On the other hand, if a petitioner asserts that the administrative agency decision was not supported by the evidence, or was arbitrary or capricious, then the court employs the 'whole record' test. The 'whole record' test requires the court to examine all competent evidence comprising the 'whole record' in order to ascertain if substantial evidence therein supports the administrative agency decision.

Id. at 62, 468 S.E.2d 559-560 (internal citations omitted). “The standard of review for an appellate court upon an appeal from an order of the superior court affirming or reversing an administrative agency decision is the same standard of review as that employed by the superior court.” Id. at 62-63, 468 S.E.2d at 560 (quoting In re Appeal of Ramseur, 120 N.C. App. 521, 463 S.E.2d 254 (1995)). Where the position of a petitioner is “not clear,” this Court, in its discretion, undertakes a de novo review of the agency's conclusions of law, as well as a review of the “whole record” to determine whether evidence supports the agency's action. Davis v. N.C. Dept. of Human Resources, 110 N.C. App. 730, 735, 432 S.E.2d 132, 134-135 (1993).
    Here, the trial court applied a de novo standard of review and the “whole record” test in making its findings of fact and conclusions of law. Jefferson-Pilot contends that the trial court's order is: (1) affected by errors of law; (2) not supported by competent, material, and substantial evidence in the record; and (3) arbitrary and capricious. At bar, we should apply a de novostandard of review and the “whole record” test in reviewing that agency's decisions. Id.
III. N.C. Gen. Stat. § 105-228.10
    This case arises under N.C. Gen. Stat. § 105-228.10 prior to its amendment in 1998. The statute read:
        No county, city, or town shall be allowed to impose any additional tax, license or fee, other than ad valorem taxes, upon any insurance company or association paying the fees and taxes levied in this Article.

N.C. Gen. Stat. § 105-228.10 (1945). N.C. Gen. Stat. § 105-228.10 (2001) now reads:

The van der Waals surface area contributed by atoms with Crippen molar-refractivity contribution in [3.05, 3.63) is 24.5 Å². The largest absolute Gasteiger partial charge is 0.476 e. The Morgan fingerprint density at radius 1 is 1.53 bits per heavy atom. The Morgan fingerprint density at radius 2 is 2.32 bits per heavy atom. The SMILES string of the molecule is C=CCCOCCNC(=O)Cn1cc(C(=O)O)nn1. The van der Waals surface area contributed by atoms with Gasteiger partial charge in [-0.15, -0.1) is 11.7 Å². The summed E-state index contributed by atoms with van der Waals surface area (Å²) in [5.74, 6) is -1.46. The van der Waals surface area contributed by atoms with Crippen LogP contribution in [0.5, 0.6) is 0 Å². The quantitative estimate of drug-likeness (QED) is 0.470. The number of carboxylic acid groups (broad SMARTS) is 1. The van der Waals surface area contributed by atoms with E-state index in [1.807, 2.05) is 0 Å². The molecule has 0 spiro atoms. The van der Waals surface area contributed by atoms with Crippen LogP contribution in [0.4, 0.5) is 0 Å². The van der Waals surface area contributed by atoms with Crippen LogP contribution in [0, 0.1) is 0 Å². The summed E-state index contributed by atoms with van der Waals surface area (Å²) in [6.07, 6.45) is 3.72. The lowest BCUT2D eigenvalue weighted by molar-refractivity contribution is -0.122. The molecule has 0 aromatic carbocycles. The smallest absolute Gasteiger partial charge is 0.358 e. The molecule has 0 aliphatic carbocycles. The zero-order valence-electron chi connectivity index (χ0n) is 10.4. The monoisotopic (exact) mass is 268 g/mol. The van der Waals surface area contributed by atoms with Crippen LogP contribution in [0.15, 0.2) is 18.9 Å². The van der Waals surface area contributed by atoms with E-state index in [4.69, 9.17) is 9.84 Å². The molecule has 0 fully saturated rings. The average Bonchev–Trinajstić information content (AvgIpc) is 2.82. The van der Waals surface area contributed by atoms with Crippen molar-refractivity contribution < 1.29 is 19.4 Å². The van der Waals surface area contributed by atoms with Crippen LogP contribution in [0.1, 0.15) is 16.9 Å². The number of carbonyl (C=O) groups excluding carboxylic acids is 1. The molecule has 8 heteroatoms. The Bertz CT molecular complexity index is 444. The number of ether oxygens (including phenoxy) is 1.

No city or county may levy on a person subject to the tax levied in this Article a privilege tax or a tax computed on the basis of gross premiums.

    The paramount objective of statutory interpretation is to give effect to the intent of the legislature. Polaroid Corp. v. Offerman, 349 N.C. 290, 297, 507 S.E.2d 284, 290 (1998). Our Supreme Court has held that “[w]hen the language of a statute is clear and unambiguous, it must be given effect and its clear meaning may not be evaded by an administrative body or a court under the guise of construction.” Utilities Comm. v. Edmisten, Atty. General, 291 N.C. 451, 465, 232 S.E.2d 184, 192 (1976) (citations omitted).
    This Court has held “[w]here the language of a statute is clear and unambiguous there is no room for judicial construction and the courts must give it its plain and definite meaning . . . .” Begley v. Employment Security Comm., 50 N.C. App. 432, 436, 274 S.E.2d 370, 373 (1981) (citations omitted). “[T]he Court is without power to interpolate or superimpose conditions and limitations which the statutory exception does not of itself contain.” Utilities Comm.v. Electric Membership Corp., 275 N.C. 250, 260, 166 S.E.2d 663, 670-671 (1969) (quoting Board of Architecture v. Lee, 264 N.C. 602, 142 S.E.2d 643 (1965)).
    This Court has further held that “although courts are the final interpreters of statutory terms, 'the interpretation of a statute by an agency created to administer that statute is traditionally accorded some deference.'” Best v. N.C. State Board of Dental Examiners, 108 N.C. App. 158, 162, 423 S.E.2d 330, 332 (1992) (quoting Savings and Loan League v. Credit Union Comm'n, 302 N.C. 458, 466, 276 S.E.2d 404, 410 (1981)).